The same article from Google also revealed the new Page Experience Report in Google Search Console. This gives clearer indications of good URLs – those that pass the Page Experience assessment. The help page on this new tool is also one of the clearest descriptions yet on how this new ranking factor will work. It serves as a reminder that passing the Core Web Vitals assessment is not the only aspect of the Page Experience ranking factor.
More Unofficial Updates?
We are still following Marie Haynes and Barry Schwartz for alerts and analysis on Google updates. Knowing that changes were happening around the official Product Review Update, Marie believes that up to 4 other unofficial updates may have occurred over the month. April 3rd, 15th, 18th and 22nd / 23rd being the dates that she reported.
Barry reported on the April 23rd update as something that affected web search and local search at the same time and unrelated to the Product Review Update.
Web Spam Report / Reminders on Protecting Sites from Hacking
Google published a report on its fight against Web Spam on April 29, but this is actually a retrospective of its work in 2020.
Google usually defines web spam as low-quality pages that are artificially boosted in search engine results. Although in this report, they include work they do against pages that try to mislead or fraud visitors.
Google says that it detects and blocks an outstanding 40 billion spammy pages every day. This is a 60% increase from 2019, due largely to their advances in the use of artificial intelligence (AI) to fight spam by detecting auto generated and scraped content.
They also alert website owners to the fact that a lot of spam is published through hacked websites. In many cases, owners are not even aware that their sites have been hacked and are publishing spam. Creating an account with Google Search Console can help WordPress site owners get early warning when a site is hacked. Use our guide to set up Google Search Console using SEOPress. To help protect your WordPress site from hacking you can also set up two-step authentication in WordPress.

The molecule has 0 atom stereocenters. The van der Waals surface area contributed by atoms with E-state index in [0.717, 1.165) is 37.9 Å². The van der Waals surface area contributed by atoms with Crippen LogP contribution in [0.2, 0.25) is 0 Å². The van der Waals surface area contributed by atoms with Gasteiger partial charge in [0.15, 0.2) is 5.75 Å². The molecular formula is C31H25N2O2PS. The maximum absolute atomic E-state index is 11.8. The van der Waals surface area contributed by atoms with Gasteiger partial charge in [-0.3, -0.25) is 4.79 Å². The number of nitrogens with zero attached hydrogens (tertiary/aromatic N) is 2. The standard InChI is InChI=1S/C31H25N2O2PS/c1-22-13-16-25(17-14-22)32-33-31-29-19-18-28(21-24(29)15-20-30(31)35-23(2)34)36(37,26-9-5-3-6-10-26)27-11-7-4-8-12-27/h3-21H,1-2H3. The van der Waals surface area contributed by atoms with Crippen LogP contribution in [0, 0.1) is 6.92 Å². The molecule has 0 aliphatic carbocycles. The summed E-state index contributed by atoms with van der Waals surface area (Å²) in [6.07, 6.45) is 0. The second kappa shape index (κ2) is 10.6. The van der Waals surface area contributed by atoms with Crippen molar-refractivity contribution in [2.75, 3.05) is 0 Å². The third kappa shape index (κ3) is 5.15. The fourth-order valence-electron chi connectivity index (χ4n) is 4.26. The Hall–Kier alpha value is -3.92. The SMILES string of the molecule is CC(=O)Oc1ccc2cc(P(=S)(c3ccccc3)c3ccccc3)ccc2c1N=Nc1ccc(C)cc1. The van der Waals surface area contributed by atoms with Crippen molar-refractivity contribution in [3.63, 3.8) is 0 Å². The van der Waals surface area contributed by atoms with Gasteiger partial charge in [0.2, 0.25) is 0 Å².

Google FLoC and WordPress
This is not strictly an SEO story, but you may have seen reports that WordPress has gone head-to-head with Google in April over the subject of FLoC.
FLoC – Federated Learning of Cohorts – is a new tracking technology that Google is currently testing to replace third-party cookies as a means of targeting web users with advertising. FLoC works through collecting visitor data via the web browser and rather than storing data on individual visits to websites, FLoC subscribes visitors to groups, called Cohorts, based on their interests. The name FLoC also used meant to be suggest users being grouped in flocks, as in A Flock of Seagulls. An idea expanded on by GS Jackson in this LinkedIn article.
The news about WordPress going against this technology actually stems from a discussion among WordPress developers on whether to block FLoC in the core WordPress code and thus blocking this tracking system on over 40% of websites. Carike, who posted the proposal, cites the Electronic Frontier Foundation and explains that “placing people in groups based on their browsing habits is likely to facilitate employment, housing and other types of discrimination, as well as predatory targeting of unsophisticated consumers.”
Apple’s Safari started blocking all third-party cookies in March of this year. Google says that Chrome will start blocking third-party cookies in 2022.